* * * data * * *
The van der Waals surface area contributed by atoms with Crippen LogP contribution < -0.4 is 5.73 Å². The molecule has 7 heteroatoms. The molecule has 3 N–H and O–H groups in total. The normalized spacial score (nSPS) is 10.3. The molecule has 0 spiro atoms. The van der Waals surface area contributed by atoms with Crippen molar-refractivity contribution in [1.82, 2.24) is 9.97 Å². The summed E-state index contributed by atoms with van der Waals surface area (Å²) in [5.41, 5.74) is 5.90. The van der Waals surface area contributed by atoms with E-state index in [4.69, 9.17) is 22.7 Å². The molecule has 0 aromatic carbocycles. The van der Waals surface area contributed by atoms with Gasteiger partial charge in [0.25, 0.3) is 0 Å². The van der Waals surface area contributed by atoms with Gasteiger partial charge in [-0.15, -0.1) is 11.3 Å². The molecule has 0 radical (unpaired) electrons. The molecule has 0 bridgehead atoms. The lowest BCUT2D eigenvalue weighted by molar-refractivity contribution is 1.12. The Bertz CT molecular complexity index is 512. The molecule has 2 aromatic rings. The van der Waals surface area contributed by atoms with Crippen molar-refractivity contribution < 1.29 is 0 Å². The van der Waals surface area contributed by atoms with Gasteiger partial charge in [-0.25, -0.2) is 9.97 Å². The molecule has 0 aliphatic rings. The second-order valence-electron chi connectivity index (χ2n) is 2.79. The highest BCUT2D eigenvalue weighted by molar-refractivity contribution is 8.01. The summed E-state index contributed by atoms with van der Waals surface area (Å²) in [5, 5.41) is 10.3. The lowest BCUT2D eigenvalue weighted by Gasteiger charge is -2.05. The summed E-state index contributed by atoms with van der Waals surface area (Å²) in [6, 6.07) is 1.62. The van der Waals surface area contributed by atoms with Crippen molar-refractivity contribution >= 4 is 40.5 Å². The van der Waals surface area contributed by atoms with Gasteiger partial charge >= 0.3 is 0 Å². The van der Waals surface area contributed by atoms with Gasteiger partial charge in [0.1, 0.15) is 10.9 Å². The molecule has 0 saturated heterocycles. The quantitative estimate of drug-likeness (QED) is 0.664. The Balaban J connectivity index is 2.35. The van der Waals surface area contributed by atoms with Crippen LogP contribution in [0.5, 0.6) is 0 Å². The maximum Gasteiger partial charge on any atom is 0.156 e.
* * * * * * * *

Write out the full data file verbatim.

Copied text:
The van der Waals surface area contributed by atoms with Crippen LogP contribution < -0.4 is 5.73 Å². The molecule has 7 heteroatoms. The molecule has 3 N–H and O–H groups in total. The normalized spacial score (nSPS) is 10.3. The molecule has 0 spiro atoms. The van der Waals surface area contributed by atoms with Crippen molar-refractivity contribution in [1.82, 2.24) is 9.97 Å². The summed E-state index contributed by atoms with van der Waals surface area (Å²) in [5.41, 5.74) is 5.90. The van der Waals surface area contributed by atoms with E-state index in [4.69, 9.17) is 22.7 Å². The molecule has 0 aromatic carbocycles. The van der Waals surface area contributed by atoms with Gasteiger partial charge in [0.25, 0.3) is 0 Å². The van der Waals surface area contributed by atoms with Gasteiger partial charge in [-0.15, -0.1) is 11.3 Å². The molecule has 0 radical (unpaired) electrons. The molecule has 0 bridgehead atoms. The lowest BCUT2D eigenvalue weighted by molar-refractivity contribution is 1.12. The Bertz CT molecular complexity index is 512. The molecule has 2 aromatic rings. The van der Waals surface area contributed by atoms with Crippen molar-refractivity contribution < 1.29 is 0 Å². The van der Waals surface area contributed by atoms with Gasteiger partial charge in [-0.25, -0.2) is 9.97 Å². The molecule has 0 aliphatic rings. The second-order valence-electron chi connectivity index (χ2n) is 2.79. The highest BCUT2D eigenvalue weighted by molar-refractivity contribution is 8.01. The summed E-state index contributed by atoms with van der Waals surface area (Å²) in [5, 5.41) is 10.3. The lowest BCUT2D eigenvalue weighted by Gasteiger charge is -2.05. The summed E-state index contributed by atoms with van der Waals surface area (Å²) in [6, 6.07) is 1.62. The van der Waals surface area contributed by atoms with Crippen molar-refractivity contribution >= 4 is 40.5 Å². The van der Waals surface area contributed by atoms with Gasteiger partial charge >= 0.3 is 0 Å². The van der Waals surface area contributed by atoms with Gasteiger partial charge in [0.1, 0.15) is 10.9 Å². The molecule has 0 saturated heterocycles. The quantitative estimate of drug-likeness (QED) is 0.664. The Balaban J connectivity index is 2.35. The van der Waals surface area contributed by atoms with Crippen LogP contribution in [0.5, 0.6) is 0 Å². The maximum Gasteiger partial charge on any atom is 0.156 e.